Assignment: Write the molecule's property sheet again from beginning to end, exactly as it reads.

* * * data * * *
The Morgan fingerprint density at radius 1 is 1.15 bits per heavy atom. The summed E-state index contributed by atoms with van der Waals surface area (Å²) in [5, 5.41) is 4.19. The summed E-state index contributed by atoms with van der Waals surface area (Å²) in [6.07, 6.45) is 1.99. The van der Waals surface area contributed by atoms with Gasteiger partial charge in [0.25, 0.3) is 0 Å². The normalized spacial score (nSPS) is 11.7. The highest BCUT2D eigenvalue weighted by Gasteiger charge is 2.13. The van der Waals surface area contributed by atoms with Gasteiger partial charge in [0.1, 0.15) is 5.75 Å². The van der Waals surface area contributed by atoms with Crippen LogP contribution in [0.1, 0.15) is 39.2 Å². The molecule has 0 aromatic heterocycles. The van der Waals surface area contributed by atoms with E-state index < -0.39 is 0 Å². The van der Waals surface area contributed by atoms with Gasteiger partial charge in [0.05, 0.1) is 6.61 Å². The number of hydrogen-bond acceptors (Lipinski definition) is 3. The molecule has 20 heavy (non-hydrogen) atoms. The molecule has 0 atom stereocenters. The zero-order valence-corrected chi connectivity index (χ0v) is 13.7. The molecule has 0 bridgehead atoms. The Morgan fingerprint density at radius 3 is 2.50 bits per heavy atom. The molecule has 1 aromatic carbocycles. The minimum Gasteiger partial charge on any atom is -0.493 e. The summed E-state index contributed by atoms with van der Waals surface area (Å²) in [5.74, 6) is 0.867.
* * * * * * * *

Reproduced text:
The Morgan fingerprint density at radius 1 is 1.15 bits per heavy atom. The summed E-state index contributed by atoms with van der Waals surface area (Å²) in [5, 5.41) is 4.19. The summed E-state index contributed by atoms with van der Waals surface area (Å²) in [6.07, 6.45) is 1.99. The van der Waals surface area contributed by atoms with Gasteiger partial charge in [0.25, 0.3) is 0 Å². The normalized spacial score (nSPS) is 11.7. The highest BCUT2D eigenvalue weighted by Gasteiger charge is 2.13. The van der Waals surface area contributed by atoms with Gasteiger partial charge in [0.1, 0.15) is 5.75 Å². The van der Waals surface area contributed by atoms with Crippen LogP contribution in [0.1, 0.15) is 39.2 Å². The molecule has 0 aromatic heterocycles. The van der Waals surface area contributed by atoms with E-state index < -0.39 is 0 Å². The van der Waals surface area contributed by atoms with Gasteiger partial charge in [0.05, 0.1) is 6.61 Å². The number of hydrogen-bond acceptors (Lipinski definition) is 3. The molecule has 20 heavy (non-hydrogen) atoms. The molecule has 0 atom stereocenters. The zero-order valence-corrected chi connectivity index (χ0v) is 13.7. The molecule has 0 bridgehead atoms. The Morgan fingerprint density at radius 3 is 2.50 bits per heavy atom. The molecule has 1 aromatic carbocycles. The minimum Gasteiger partial charge on any atom is -0.493 e. The summed E-state index contributed by atoms with van der Waals surface area (Å²) in [5.74, 6) is 0.867.